- Hybrid working has highlighted some inequalities within the workforce, with the highest earners being the most likely to be able to work from home. Not everyone has the space to work from home, or their job may require them to work face-to-face with customers. Make sure you are compassionate to make reasonable adjustments as and when they’re needed. A good way to tackle this is by making hybrid working an option rather than a rule - hybrid working doesn’t suit everyone!
- Hybrid working also doesn’t suit all business types. It’s mainly knowledge-based work and sectors that are able to adopt this structure. Have a think about the practicalities of how this may impact your business.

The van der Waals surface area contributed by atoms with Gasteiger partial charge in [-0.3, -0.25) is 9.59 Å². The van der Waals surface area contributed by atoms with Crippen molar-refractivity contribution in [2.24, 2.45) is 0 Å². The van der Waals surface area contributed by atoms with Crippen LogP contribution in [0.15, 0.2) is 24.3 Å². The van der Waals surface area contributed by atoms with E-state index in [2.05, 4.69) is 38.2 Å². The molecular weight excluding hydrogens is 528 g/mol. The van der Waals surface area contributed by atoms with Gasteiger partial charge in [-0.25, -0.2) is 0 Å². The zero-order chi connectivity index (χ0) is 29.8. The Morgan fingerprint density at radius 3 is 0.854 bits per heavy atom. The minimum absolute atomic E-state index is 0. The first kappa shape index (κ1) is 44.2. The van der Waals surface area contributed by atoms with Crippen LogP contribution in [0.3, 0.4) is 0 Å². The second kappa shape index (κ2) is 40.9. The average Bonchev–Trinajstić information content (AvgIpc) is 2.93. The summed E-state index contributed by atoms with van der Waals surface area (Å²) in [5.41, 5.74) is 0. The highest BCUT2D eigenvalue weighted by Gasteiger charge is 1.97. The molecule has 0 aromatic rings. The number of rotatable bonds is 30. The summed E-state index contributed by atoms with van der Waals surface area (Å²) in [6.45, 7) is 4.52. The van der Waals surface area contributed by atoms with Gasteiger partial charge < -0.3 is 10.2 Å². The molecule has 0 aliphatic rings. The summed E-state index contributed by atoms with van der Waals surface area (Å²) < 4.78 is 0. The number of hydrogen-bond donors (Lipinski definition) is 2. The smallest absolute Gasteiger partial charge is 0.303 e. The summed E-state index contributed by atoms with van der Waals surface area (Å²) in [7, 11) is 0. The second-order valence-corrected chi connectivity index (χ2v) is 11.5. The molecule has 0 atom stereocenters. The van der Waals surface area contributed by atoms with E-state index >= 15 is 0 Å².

How to implement hybrid working:
Hybrid working is not an overnight success; it takes planning, preparation and ongoing maintenance to work. Here are some tips to try when implementing hybrid working into your business:
- Take a temp check. Survey your employees to see what their needs and concerns are, but also keep in mind what’s right for your business.
- Plan for the challenges that may arise from the model you choose. What tools and software can you integrate into your processes? Will you need to provide laptops? Preparing for this in advance will save time and discontent further down the line.
- Have a think about some creative ways that you can bring your team together and how you can ensure that the company culture is felt throughout your team.